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Cannister or sump/skimmer?

Posted 01/24/2014 at 03:08 PM by Sk8r

Canister or sump/skimmer? how to decide.
Modern canister filters can cost as much as a large sump---
They ARE good: but their goodness mostly has application to fish-only setups. This isn't to say you couldn't run a softie tank with one---we ran a nice little softie/small fish tank in a 30 long with a Penguin filter, no sump. It had algae; but hey, it was healthy.
To run a fish-only, even with a monster filter, you're going to need to do filter-cleaning: to run a sump, nope, nada, you just let the live rock and sand handle the waste.
Where you start seeing the big difference is in nitrate levels. Reefs require a nitrate reading way lower than fish-onlies can tolerate---I like to keep mine around 5, and you'll see filtered tanks running about 20. Again, softies are much more tolerant than stony coral, but if you get the notion of a reef, (which is a lot easier than fish, granted one thing---that you keep that water properly! Corals don't jump!) ---you'll find a sump with an autotopoff reservoir (fresh water, to make up evaporation) and a moderately ok skimmer make the whole coral proposition pretty effortless. [Note: corals do have particular need for strong lighting. But that's a top-of-the-tank issue.] ---You can also automate your stony coral feeding by dumping Mrs Wages Pickling Lime into the topoff water. ---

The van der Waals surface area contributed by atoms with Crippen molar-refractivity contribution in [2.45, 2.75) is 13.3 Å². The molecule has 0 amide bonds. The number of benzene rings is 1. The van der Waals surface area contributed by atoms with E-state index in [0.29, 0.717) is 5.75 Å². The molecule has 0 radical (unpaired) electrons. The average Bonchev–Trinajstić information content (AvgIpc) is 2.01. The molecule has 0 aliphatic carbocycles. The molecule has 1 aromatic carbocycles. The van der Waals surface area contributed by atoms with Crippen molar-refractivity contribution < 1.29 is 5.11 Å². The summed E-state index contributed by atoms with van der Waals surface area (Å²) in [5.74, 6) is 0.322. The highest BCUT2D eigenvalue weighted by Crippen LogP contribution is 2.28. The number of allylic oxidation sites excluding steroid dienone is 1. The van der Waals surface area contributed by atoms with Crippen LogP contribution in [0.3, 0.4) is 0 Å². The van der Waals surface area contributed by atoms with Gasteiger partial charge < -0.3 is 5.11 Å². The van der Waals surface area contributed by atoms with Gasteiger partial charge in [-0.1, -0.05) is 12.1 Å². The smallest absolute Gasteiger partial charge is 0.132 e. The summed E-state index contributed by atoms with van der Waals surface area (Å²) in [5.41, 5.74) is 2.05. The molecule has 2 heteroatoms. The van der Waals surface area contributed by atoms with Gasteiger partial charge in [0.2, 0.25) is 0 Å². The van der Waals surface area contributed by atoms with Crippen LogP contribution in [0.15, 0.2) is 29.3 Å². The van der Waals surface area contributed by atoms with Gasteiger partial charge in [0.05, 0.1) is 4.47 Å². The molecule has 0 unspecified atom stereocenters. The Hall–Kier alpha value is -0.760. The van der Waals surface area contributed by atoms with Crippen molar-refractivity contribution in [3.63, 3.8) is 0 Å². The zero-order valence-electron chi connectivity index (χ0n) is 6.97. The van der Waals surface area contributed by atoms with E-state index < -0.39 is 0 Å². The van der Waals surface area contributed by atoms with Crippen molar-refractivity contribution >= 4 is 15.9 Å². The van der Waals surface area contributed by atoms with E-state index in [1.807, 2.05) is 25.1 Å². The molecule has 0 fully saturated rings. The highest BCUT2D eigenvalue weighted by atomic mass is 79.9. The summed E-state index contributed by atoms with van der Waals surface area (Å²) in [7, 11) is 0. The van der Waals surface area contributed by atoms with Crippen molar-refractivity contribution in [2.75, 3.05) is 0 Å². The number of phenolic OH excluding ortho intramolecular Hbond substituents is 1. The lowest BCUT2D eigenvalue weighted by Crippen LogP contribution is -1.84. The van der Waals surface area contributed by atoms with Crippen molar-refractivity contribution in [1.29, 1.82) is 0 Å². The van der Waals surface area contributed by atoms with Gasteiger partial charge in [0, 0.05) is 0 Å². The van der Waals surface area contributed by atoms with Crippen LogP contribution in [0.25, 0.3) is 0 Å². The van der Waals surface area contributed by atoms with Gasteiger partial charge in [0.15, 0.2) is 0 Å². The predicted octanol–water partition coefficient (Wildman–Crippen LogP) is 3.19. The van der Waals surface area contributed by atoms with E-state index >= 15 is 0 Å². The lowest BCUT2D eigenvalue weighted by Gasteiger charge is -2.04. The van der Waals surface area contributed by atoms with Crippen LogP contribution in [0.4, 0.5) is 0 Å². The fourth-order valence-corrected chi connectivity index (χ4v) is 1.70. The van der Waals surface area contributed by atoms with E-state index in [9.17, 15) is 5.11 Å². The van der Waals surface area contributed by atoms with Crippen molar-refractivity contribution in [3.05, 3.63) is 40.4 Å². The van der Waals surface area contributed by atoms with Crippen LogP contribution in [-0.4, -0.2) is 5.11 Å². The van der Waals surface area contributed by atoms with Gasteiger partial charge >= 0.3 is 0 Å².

And just having fish feeds the corals. They ARE living filters, which is one reason you don't want a big filter system stealiing all the coral food, eh?

Anyway, that's the big difference. If fish are your big love, and you couldn't care less about corals, you're ok with a sumpless Big Filter, though you could very easily go with a sump/skimmer arrangement.

If you're doing a fish-only because corals seem delicate---naw, corals aren't prima donnas, really; they're tougher than fish, and unlike fish, they multiply in your tank and don't carpet surf. If you have coral-friendly lighting and can just do 3 water tests once a week and do some very simple water adjustment (adding powders, etc, by strict measure per gallon) you'll have no trouble with basic corals. They don't like nitrate, ammonia, or phosphate. YOur skimmer and live rock take care of the first two and a GFO reactor (about 50.oo) takes care of the third. But having the sump/skimmer/ATO is a Good Idea if that's the direction you ultimately want to go.

[If I really advised beginners how to have very, very little trouble, I'd say stick to hermits and worms and snails for the first 8 weeks, while you're learning how to keep your water ok and getting the phosphate out of the system; then add a small QUARANTINED fish, or a QUARANTINED fish (takes 4 weeks) and a DIPPED (takes 15 minutes) coral, and let that run for 4 more weeks before adding another of either. That's not the way most people start out.]

But at least make a choice of equipment that will set you up for your next step. I hope this post at least shines a light on what your choices are and what works for what kind of tank.
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  1. Old Comment
    Qbass's Avatar
    Thanks, find it helpful.
    Posted 12/21/2016 at 03:05 AM by Qbass Qbass is offline
 

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